Gauguin at Tate Modern

Paul Gauguin's Vision of the Sermon/Jacob Wrestling with the Angel (1888)

A new exhibition at Tate Modern features the art works of Paul Gauguin. I visited this exhibition last week, and by going early managed to avoid most of the crowds.

This is a very big exhibition and covers the whole period of his paintings. Unfortunately for me, the curator has decided that instead of showing the works in chronological order they have decided to show the works by themes. To me this fails to give any idea of how the painters work developed and results in a rather chaotic show. At times there seemed to be little real reason for the groupings of paintings and other art works.

The first room was devoted to self portraits, and I felt showed that Gauguin was not a great portrait painter.

Paul Gauguin 'The Little One is Dreaming' (1881)

We then moved on to his still life paintings. In many ways Gauguin’s still life paintings had more influence on other painters than his other works. They certainly show the influence of Cezanne,  influenced Emile Bernard, Matisse and the Cubists.

A room was dedicated to his drawings, and showed how Gauguin who was primarily a studio painter, used his simplified drawings as the basis of his paintings. The next theme was Landscapes, in some ways the most successful room. Here at least one could get some idea of how his painting developed, his use of imaginative colour, and the way he integrated the local people into his paintings.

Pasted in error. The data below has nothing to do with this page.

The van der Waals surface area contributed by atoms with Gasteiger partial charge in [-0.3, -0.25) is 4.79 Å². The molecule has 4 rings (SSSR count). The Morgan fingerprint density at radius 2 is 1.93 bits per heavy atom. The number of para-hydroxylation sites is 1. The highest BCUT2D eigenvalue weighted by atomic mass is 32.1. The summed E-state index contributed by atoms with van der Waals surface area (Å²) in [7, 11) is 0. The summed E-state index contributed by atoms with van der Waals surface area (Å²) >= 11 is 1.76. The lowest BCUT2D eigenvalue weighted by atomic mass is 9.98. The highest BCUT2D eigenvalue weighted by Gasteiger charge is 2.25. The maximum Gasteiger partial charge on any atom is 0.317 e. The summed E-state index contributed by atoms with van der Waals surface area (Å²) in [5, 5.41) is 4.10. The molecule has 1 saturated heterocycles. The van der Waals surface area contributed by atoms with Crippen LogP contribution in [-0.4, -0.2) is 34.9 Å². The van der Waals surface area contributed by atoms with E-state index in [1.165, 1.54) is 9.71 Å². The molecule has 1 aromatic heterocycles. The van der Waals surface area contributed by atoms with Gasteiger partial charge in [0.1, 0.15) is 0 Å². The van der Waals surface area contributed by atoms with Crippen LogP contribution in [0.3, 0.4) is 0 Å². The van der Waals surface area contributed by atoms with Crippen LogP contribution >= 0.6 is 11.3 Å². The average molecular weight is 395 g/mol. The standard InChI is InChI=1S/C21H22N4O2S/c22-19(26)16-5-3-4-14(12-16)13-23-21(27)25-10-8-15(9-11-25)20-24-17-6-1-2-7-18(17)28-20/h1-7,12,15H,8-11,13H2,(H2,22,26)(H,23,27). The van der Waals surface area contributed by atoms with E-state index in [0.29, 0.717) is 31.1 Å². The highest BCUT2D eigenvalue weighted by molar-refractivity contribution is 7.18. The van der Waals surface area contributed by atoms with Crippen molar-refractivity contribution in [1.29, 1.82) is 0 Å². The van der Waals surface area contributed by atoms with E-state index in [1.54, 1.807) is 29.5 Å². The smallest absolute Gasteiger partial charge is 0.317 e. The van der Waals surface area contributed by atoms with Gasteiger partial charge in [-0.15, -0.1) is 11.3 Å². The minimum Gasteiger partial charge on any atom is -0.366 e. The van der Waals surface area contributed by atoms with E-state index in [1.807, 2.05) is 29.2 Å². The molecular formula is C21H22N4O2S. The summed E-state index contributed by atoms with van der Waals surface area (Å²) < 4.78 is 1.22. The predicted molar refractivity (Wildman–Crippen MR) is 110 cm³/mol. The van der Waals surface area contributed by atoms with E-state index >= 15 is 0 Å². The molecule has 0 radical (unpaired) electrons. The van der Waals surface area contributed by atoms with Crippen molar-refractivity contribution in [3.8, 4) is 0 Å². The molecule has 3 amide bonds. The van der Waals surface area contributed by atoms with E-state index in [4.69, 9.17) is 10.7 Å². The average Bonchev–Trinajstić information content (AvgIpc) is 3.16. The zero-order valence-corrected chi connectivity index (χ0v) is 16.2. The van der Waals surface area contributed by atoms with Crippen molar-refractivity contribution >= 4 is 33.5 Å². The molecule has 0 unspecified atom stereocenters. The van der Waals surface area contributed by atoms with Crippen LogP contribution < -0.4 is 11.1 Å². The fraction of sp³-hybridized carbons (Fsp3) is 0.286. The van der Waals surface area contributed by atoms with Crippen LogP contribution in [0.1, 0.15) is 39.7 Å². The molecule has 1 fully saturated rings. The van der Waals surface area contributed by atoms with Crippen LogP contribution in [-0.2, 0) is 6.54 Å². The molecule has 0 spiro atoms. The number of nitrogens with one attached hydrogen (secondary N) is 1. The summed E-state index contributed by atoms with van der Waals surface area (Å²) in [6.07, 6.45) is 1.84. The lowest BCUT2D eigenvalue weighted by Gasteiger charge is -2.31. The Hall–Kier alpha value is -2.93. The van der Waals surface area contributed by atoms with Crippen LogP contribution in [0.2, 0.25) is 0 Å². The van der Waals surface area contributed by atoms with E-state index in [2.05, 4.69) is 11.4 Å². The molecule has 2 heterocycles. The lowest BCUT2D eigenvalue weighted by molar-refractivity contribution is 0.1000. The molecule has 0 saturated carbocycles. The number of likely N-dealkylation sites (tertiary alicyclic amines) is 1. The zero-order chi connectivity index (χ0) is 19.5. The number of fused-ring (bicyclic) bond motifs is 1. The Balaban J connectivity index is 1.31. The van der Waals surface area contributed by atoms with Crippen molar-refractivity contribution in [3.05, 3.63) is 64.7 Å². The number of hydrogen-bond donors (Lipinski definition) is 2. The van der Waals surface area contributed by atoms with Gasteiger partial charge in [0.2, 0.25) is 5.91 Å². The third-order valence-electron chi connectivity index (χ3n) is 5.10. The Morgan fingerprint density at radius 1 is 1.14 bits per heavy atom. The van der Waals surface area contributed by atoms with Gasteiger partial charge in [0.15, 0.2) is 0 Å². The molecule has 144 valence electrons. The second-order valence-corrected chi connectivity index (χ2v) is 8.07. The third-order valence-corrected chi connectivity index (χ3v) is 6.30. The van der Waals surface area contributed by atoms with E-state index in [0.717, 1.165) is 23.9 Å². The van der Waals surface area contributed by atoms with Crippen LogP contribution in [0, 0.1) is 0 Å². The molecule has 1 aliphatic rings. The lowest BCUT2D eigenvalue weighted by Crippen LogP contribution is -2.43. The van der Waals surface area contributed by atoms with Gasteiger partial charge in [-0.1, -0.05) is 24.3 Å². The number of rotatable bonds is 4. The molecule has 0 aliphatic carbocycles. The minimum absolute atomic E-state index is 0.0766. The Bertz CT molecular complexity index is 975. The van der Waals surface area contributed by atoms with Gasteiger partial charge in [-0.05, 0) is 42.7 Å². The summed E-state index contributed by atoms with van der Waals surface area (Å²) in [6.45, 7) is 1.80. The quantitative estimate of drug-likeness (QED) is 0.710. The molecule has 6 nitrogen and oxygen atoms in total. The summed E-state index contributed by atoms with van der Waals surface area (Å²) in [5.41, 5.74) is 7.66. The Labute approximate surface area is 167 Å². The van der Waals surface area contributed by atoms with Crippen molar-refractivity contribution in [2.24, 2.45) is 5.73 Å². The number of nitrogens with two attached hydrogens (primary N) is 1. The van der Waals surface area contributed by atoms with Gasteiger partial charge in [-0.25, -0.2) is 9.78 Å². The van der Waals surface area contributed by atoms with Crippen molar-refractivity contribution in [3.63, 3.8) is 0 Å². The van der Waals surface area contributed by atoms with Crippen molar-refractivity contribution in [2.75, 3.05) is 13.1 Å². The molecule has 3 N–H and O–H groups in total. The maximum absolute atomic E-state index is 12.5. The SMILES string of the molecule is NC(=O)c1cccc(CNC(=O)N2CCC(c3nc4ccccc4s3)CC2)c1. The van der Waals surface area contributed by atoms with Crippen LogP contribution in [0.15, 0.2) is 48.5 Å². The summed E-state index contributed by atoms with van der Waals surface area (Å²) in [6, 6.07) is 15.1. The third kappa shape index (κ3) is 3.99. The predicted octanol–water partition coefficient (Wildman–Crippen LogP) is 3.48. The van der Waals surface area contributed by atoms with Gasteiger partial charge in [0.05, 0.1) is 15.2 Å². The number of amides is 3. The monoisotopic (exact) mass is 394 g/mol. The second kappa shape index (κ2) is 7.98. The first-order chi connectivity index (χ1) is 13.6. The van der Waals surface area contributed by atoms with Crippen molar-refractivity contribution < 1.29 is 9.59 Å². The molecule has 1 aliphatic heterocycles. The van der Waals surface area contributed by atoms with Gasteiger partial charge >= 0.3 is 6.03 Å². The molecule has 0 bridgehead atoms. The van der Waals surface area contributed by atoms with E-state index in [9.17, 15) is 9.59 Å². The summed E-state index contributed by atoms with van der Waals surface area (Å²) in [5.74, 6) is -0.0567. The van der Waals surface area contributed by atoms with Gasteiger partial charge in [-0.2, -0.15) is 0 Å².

We then moved on to his Sacred paintings and here things got a bit confused, with his great Pont Aven series being mixed with his South Seas paintings. I feel that the symbolic religious paintings that he did in Brittany were some of his greatest works, and do not really mix with the Tahitian paintings.

Paul Gauguin 'Yellow Christ' (1889)

From here things got more confused, with paintings, sculptures and wood carvings from all eras being mixed up with no firm themes. There are some beautiful pieces of works, but they are mixed up higgledy piggledy with out any real reasons for their groupings.

The selection of paintings in this exhibition is very good, but I would have liked to have seen at least one work from the time he spent with Van Gogh in Arles, a short period I know, but I think of influence in his development. It would also have been nice to have been shown some works by painters who he influenced, such as Emile Bernard.

All in all I found this a strangely disappointing exhibition, which would have been so much better if the works had been shown chronologically, but still well worth visiting.

Gauguin is on at Tate Modern from 30 September 2010 to 16 January 2011. Tickets cost £13.50 (Adults) and £12 (Concs). Please visit the Tate modern website for further details.

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  1. It was rammed. I borrowed a membership card, got in free and therefore had no real right to be cross when antediluvian culture vultures poked their perms between my eyes and the pictures. Are these old crocks art lovers or are they just collection collectors? The picture descriptions were pathetically small so scrums of myopic OAPs further impeded access. Next time I’ll take a taser.

  2. Bernie Victor 29 Oct 2010

    Answer is to go early before they get up.


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